Mr. Chair, I am pleased to rise this evening to add my voice to those who have expressed their deep concern about recent developments in Ukraine, in particular the apparent political motivation behind the trial and conviction of former prime minister Yulia Tymoshenko.
My deep concern for the unfolding of recent events in Ukraine led me, as a member of the Standing Committee on Foreign Affairs and International Development, to recently call for a committee study on the geopolitical realities of Canada-Ukraine relations today. As former chair and executive member and now vice-chair of the Canada-Ukraine Parliamentary Friendship Group, I have expressed concerns at many levels. It is important to raise our deep concerns when we officially can.
For Canadians who have followed Ukraine's development so closely since 1991, these latest developments are deeply troubling. How have things gone so wrong since the heady days of the Orange Revolution, and what can Canadians do to help Ukraine get back on a democratic track?
What happens in Ukraine is of particular interest to Canadians, for our ties with that country are strong: there are 1.2 million Ukrainian Canadians who have helped make Canada the successful, secure and democratic country that it is today.
My wife's family, the Taschuks, came to northern Alberta from Ukraine in the early 1900s. My wife Lorraine, my two daughters, Corinna and Kristina, and my three granddaughters, Katelin, Alexandra and Eleanor, are all of Ukrainian heritage.
Canada was the first western country to recognize Ukrainian independence in 1991. The transition to an open and democratic society after 70 years of Soviet rule, to say nothing of the years of the Tsarist regime before that, has been difficult. Almost from scratch, not just institutions but whole cultures of dialogue and trust have had to be developed, and that development is not yet complete. Ukraine suffers from the weaknesses of civil society, and governance structures remain fragile.
I was in Ukraine as a monitor for the failed election of November 2004 and personally witnessed and photographed massive electoral ballot box stuffing. I stayed on, on my own funding, as the only Canadian politician to report on the Orange Revolution and was constantly followed and intimidated. I was there to see the end of the discord of the revolution in a burst of fireworks over Independence Square, signalling an agreement, success and hopefulness for the future.
I have returned to Ukraine six times since then, five times as an election monitor and once to take part in the annual parliamentary assembly of the Organization for Security and Co-operation in Europe, the OSCE, and I witnessed the growing political frustration and discord. While many positive changes did take place, such as increased media and political freedom, many of the population's hopes were not met. Corruption, for example, was not tackled and continued to permeate all levels of government and society.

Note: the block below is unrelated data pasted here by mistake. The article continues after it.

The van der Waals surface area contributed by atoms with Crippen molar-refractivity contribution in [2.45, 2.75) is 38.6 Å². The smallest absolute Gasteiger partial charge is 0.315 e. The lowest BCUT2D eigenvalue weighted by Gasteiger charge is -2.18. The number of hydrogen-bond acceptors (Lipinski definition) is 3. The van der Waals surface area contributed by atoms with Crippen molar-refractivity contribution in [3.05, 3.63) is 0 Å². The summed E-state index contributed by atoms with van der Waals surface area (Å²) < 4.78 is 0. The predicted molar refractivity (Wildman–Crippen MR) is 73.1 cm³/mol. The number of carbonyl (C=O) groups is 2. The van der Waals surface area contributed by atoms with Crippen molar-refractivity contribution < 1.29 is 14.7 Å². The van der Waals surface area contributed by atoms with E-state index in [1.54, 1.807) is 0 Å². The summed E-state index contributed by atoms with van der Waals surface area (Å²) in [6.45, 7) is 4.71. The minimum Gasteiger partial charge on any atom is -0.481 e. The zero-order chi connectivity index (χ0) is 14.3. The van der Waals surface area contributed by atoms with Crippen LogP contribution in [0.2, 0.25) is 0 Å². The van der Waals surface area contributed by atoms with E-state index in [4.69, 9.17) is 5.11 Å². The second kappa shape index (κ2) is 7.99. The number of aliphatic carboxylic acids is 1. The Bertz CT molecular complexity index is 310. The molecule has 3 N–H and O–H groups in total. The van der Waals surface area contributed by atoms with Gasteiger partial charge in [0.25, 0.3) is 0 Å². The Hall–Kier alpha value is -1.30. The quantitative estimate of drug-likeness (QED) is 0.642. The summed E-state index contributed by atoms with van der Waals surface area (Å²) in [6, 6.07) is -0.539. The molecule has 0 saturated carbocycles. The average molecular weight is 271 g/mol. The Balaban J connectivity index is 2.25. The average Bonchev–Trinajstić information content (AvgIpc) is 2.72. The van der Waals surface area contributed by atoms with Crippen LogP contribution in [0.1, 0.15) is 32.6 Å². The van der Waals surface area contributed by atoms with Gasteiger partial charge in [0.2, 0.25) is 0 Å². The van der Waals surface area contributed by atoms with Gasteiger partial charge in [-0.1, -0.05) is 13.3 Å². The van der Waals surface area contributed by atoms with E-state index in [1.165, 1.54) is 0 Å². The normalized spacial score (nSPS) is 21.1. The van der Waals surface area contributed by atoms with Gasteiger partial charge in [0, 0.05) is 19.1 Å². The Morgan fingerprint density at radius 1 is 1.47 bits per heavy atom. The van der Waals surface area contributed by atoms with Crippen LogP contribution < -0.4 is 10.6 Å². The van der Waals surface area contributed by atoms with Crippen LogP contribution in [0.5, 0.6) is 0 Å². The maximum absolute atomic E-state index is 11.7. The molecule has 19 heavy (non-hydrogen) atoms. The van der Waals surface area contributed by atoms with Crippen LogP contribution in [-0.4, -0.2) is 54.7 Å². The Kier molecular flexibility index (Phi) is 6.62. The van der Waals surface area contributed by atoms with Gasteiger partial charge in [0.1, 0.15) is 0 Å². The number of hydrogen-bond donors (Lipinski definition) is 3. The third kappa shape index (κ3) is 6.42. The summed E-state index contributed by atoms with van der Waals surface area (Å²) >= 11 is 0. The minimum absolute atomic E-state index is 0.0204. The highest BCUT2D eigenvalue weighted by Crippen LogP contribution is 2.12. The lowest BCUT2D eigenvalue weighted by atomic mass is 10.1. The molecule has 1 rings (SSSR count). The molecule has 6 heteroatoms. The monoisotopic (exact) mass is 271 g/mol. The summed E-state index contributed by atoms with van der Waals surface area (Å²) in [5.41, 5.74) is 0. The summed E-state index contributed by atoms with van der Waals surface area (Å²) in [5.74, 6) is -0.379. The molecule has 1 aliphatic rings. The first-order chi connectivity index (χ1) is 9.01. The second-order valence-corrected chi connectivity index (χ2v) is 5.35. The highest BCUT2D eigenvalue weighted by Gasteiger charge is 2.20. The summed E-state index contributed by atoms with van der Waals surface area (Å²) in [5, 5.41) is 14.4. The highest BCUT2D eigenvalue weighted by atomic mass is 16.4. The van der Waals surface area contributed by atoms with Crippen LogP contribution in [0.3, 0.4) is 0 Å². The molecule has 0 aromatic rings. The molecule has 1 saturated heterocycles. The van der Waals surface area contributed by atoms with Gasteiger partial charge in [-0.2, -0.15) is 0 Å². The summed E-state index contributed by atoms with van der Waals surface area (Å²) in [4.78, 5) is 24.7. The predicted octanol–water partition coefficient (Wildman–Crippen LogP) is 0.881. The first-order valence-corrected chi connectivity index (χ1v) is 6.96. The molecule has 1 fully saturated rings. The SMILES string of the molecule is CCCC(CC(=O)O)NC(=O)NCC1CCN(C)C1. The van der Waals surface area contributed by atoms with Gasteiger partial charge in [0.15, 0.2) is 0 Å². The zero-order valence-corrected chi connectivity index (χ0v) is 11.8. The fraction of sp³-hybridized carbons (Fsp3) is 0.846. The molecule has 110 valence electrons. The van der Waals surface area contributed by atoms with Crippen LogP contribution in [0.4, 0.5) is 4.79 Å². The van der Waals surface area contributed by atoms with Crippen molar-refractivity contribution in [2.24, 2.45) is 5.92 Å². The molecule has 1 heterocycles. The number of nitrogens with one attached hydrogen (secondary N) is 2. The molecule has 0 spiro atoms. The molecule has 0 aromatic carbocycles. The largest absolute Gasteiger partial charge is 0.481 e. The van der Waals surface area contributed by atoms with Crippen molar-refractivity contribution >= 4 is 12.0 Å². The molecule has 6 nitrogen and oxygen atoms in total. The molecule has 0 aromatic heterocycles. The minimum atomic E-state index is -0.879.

In the 2010 presidential elections observed by myself for the OSCE and judged to be free and fair, Yanukovych became president, and while democratic development had failed to move forward under the previous president, under Yanukovych's administration it is being forced back.
As we all know, elections in and of themselves are not enough to allow a democracy to grow. A vibrant civil society and active and independent media are essential components of democracy. The current Ukraine administration has been hampering democratic development on all fronts. It has been arresting former members of the opposition, ostensibly on charges of corruption, but those charges consistently change as the judicial process progresses.
An open and democratic society invites thought, innovation, enterprise and investment. A closed society can only feed on itself, and eventually there is nothing left but a hollow shell that can only implode. After 70 years of Soviet rule, Ukrainians know this better than most. We must engage with Ukrainians to support their desires to build a democratic and free society. This cannot mean, however, that we sacrifice our principles for the sake of engagement.
Canada will repeat its criticisms of shortcomings that threaten the building of a peaceful, democratic and prosperous Ukraine. It is through this type of critical engagement that Canada can most effectively support the Ukrainian urge for freedom and democracy.